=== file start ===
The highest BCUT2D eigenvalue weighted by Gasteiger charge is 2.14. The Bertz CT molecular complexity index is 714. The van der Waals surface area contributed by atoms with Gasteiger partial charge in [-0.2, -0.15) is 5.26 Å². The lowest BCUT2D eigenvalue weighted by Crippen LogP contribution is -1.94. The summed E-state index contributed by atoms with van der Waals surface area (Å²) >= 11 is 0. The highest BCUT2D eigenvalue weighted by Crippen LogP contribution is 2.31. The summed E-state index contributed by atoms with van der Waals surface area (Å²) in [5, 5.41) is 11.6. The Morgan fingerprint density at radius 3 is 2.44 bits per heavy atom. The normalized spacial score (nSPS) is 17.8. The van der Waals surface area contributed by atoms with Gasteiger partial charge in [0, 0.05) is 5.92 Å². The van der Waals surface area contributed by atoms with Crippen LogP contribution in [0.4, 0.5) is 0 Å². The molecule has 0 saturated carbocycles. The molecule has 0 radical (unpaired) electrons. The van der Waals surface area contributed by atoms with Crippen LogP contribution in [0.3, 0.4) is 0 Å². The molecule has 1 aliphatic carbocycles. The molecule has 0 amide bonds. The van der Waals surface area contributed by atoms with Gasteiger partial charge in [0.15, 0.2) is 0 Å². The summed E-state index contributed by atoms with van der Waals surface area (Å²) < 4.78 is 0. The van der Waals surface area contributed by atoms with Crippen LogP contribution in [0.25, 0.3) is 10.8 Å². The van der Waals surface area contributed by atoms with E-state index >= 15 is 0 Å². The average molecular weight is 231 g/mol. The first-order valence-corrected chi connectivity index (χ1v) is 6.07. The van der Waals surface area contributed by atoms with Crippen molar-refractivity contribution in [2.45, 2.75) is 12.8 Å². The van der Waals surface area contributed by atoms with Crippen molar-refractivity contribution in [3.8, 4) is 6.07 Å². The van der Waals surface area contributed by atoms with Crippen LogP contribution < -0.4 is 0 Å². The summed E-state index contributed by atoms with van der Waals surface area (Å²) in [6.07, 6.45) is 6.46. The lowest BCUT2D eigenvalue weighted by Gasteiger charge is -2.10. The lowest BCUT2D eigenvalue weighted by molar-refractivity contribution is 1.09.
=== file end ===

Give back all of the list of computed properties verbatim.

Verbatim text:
The highest BCUT2D eigenvalue weighted by Gasteiger charge is 2.14. The Bertz CT molecular complexity index is 714. The van der Waals surface area contributed by atoms with Gasteiger partial charge in [-0.2, -0.15) is 5.26 Å². The lowest BCUT2D eigenvalue weighted by Crippen LogP contribution is -1.94. The summed E-state index contributed by atoms with van der Waals surface area (Å²) >= 11 is 0. The highest BCUT2D eigenvalue weighted by Crippen LogP contribution is 2.31. The summed E-state index contributed by atoms with van der Waals surface area (Å²) in [5, 5.41) is 11.6. The Morgan fingerprint density at radius 3 is 2.44 bits per heavy atom. The normalized spacial score (nSPS) is 17.8. The van der Waals surface area contributed by atoms with Gasteiger partial charge in [0, 0.05) is 5.92 Å². The van der Waals surface area contributed by atoms with Crippen LogP contribution in [0.4, 0.5) is 0 Å². The molecule has 0 saturated carbocycles. The molecule has 0 radical (unpaired) electrons. The van der Waals surface area contributed by atoms with Crippen LogP contribution in [0.3, 0.4) is 0 Å². The molecule has 1 aliphatic carbocycles. The molecule has 0 amide bonds. The van der Waals surface area contributed by atoms with Gasteiger partial charge in [0.15, 0.2) is 0 Å². The summed E-state index contributed by atoms with van der Waals surface area (Å²) < 4.78 is 0. The van der Waals surface area contributed by atoms with Crippen LogP contribution in [0.25, 0.3) is 10.8 Å². The van der Waals surface area contributed by atoms with E-state index >= 15 is 0 Å². The average molecular weight is 231 g/mol. The first-order valence-corrected chi connectivity index (χ1v) is 6.07. The van der Waals surface area contributed by atoms with Crippen molar-refractivity contribution in [2.45, 2.75) is 12.8 Å². The van der Waals surface area contributed by atoms with Crippen molar-refractivity contribution in [3.8, 4) is 6.07 Å². The van der Waals surface area contributed by atoms with Crippen LogP contribution < -0.4 is 0 Å². The summed E-state index contributed by atoms with van der Waals surface area (Å²) in [6.07, 6.45) is 6.46. The lowest BCUT2D eigenvalue weighted by Gasteiger charge is -2.10. The lowest BCUT2D eigenvalue weighted by molar-refractivity contribution is 1.09.